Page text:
Family Says Poker Pro Brad Booth Found Safe
Brad Booth is safe.
His family revealed the news on the evening of Wednesday, September 16. There are few details to reveal to the public, but Booth’s family is confident that he is “alive and well” while taking some time away.
In a year that has been brutal to the poker community on many levels, this news is most welcome and celebrated by many people. It is evidenced by the social media and forum posts, all breathing a sigh of relief that a longtime member of the community is safe.
A Worrisome Disappearance
The news of a missing poker player was concerning. When the 43-year-old poker pro left a Reno casino by himself on July 13 with only enough supplies to stay safe for a few days, the concern began. But it turned to worry when days and then weeks passed with no word from Booth and no sign of his truck.
His family and close friends contacted the Reno Police Department and ultimately filed a report, declaring Booth missing. The police put him into the National Missing and Unidentified Persons System with details of his appearance and his truck, including his license plate number.
More details emerged. He told his roommate he was going camping but ceased all contact instead. His cell phone last pinged near Reno on the night he disappeared and then ceased connecting to any cell tower.
Booth’s family began reaching out through members of the poker community. They issued a statement to share on the Two Plus Two forum and provided the case number and contact at the Reno PD. And they asked for serious tips only, that people stop harmful and unnecessary speculation.
Friends had known Booth to seek anonymity at times, but they and his family felt that this time was different. They were clearly worried.
A Wide Search
Of course, Booth’s friends and family searched, as much as was possible due to Covid-19 and associated restrictions. Those in Canada depended upon the authorities in Reno and word of mouth through the poker community to find him.
People who only knew him as “Yukon Brad” asked around and shared informational posters. They shared memories of Booth from playing poker with him or watching him play on television on shows like High Stakes Poker.
Those in Reno and surrounding areas who knew nothing about poker whatsoever shared information as well.
Some friends and family members created a special Facebook page called “Let’s find BRAD BOOTH” that grew quickly to more than 600 members. (It currently stands at 685.) People checked in there for news, and many shared memories of their times with Booth.
A Family Message Spreads Relief
On September 16, Booth’s family found out – and confirmed – that he was alive and missing by choice. They immediately took to social media and spread the message.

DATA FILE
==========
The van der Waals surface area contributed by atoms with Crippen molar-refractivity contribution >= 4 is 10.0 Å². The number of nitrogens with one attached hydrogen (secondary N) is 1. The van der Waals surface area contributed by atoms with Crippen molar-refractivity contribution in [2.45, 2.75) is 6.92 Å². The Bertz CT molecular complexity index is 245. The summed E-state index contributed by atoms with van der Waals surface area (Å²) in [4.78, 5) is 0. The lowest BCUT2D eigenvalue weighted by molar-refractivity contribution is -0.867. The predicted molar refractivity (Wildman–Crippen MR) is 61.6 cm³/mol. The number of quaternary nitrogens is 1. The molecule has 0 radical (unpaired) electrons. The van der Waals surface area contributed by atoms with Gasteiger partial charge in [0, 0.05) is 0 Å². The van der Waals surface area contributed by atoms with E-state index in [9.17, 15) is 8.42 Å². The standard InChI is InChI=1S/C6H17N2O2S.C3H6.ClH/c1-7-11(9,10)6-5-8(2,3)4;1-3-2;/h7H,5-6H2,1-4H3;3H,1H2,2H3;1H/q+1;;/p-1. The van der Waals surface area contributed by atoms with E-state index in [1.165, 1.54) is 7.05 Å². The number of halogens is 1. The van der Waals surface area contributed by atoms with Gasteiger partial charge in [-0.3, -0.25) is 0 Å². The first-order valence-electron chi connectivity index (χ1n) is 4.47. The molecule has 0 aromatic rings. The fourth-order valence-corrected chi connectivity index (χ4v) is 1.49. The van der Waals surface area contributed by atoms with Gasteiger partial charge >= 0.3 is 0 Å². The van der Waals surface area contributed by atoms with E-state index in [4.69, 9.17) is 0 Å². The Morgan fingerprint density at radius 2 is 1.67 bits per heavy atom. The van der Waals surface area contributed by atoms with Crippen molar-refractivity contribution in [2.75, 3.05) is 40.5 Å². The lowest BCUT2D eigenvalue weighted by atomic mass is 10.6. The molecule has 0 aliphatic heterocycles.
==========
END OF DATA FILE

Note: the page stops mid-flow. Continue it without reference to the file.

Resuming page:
Some in the poker world recently endured the tragic and jarring loss of Susie Zhao, and many were and remain in mourning for Mike Sexton, who very recently lost his battle with cancer. Information that Booth was alive and well was truly welcome and joyous news.
For the Haters and Critics…
This is where I get personal.
A person generally doesn’t disappear from the lives of all family members and friends for an extended period of time to be hurtful. The person who disappears is typically hurting in some way and feels the need to disappear, to escape, maybe to think.
I do not know if Brad suffered from any type of depression or other mental illness. However, I do. And I know what it is like to want to disappear, to want to run away from everything heavy and overwhelming, to feel that there are no real-life options for fixing what is (or seems) broken.
Brad has been open about the highs and lows of his career, speaking freely at some periods in his life about debts he owed or bad decisions he made.
I have no knowledge of his reason for disappearing in July. I have no information about his financial situation or personal life.
What I do know is that a person who disappears is hurting. To come out of hiding can be just as difficult. Anyone who uses this opportunity to comment about Brad’s rumored debts or to opine about the downfalls of “gambling” should stop. There are times and places to debate poker, gambling, and financial decisions, and this isn’t it.
In addition, unless you have first-hand knowledge of Brad’s finances, personal relationships, and every thought in his head, you are merely speculating, and this isn’t the time for that, either.
I will spend this time being grateful that the worst outcomes did not come to pass, that he is safe and alive and beginning to resume contact with loved ones. This is good news in a time when goodness is so desperately needed.